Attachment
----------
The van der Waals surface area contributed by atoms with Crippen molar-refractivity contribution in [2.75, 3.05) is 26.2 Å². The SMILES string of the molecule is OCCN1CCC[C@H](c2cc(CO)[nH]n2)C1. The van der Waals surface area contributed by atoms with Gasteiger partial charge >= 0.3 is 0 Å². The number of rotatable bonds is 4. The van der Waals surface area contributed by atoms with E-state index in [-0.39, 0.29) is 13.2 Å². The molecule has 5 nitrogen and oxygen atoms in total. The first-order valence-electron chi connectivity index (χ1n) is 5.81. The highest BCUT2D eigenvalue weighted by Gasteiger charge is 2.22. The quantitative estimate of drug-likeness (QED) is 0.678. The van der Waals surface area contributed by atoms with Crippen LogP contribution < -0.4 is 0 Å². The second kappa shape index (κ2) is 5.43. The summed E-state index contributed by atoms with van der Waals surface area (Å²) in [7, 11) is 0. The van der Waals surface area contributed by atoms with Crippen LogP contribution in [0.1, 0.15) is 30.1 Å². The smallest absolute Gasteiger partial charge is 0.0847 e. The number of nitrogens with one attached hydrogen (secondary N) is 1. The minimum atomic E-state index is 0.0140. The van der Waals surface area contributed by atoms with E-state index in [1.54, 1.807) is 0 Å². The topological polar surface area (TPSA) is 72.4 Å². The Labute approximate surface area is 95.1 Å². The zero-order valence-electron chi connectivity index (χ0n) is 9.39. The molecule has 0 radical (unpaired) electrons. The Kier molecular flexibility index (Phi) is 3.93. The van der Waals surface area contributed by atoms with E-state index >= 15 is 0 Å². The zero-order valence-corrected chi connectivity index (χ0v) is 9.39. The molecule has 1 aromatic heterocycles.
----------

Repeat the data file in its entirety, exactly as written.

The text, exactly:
The van der Waals surface area contributed by atoms with Crippen molar-refractivity contribution in [2.75, 3.05) is 26.2 Å². The SMILES string of the molecule is OCCN1CCC[C@H](c2cc(CO)[nH]n2)C1. The van der Waals surface area contributed by atoms with Gasteiger partial charge >= 0.3 is 0 Å². The number of rotatable bonds is 4. The van der Waals surface area contributed by atoms with E-state index in [-0.39, 0.29) is 13.2 Å². The molecule has 5 nitrogen and oxygen atoms in total. The first-order valence-electron chi connectivity index (χ1n) is 5.81. The highest BCUT2D eigenvalue weighted by Gasteiger charge is 2.22. The quantitative estimate of drug-likeness (QED) is 0.678. The van der Waals surface area contributed by atoms with Crippen LogP contribution < -0.4 is 0 Å². The second kappa shape index (κ2) is 5.43. The summed E-state index contributed by atoms with van der Waals surface area (Å²) in [7, 11) is 0. The van der Waals surface area contributed by atoms with Crippen LogP contribution in [0.1, 0.15) is 30.1 Å². The smallest absolute Gasteiger partial charge is 0.0847 e. The number of nitrogens with one attached hydrogen (secondary N) is 1. The minimum atomic E-state index is 0.0140. The van der Waals surface area contributed by atoms with E-state index in [1.54, 1.807) is 0 Å². The topological polar surface area (TPSA) is 72.4 Å². The Labute approximate surface area is 95.1 Å². The zero-order valence-electron chi connectivity index (χ0n) is 9.39. The molecule has 0 radical (unpaired) electrons. The Kier molecular flexibility index (Phi) is 3.93. The van der Waals surface area contributed by atoms with E-state index >= 15 is 0 Å². The zero-order valence-corrected chi connectivity index (χ0v) is 9.39. The molecule has 1 aromatic heterocycles.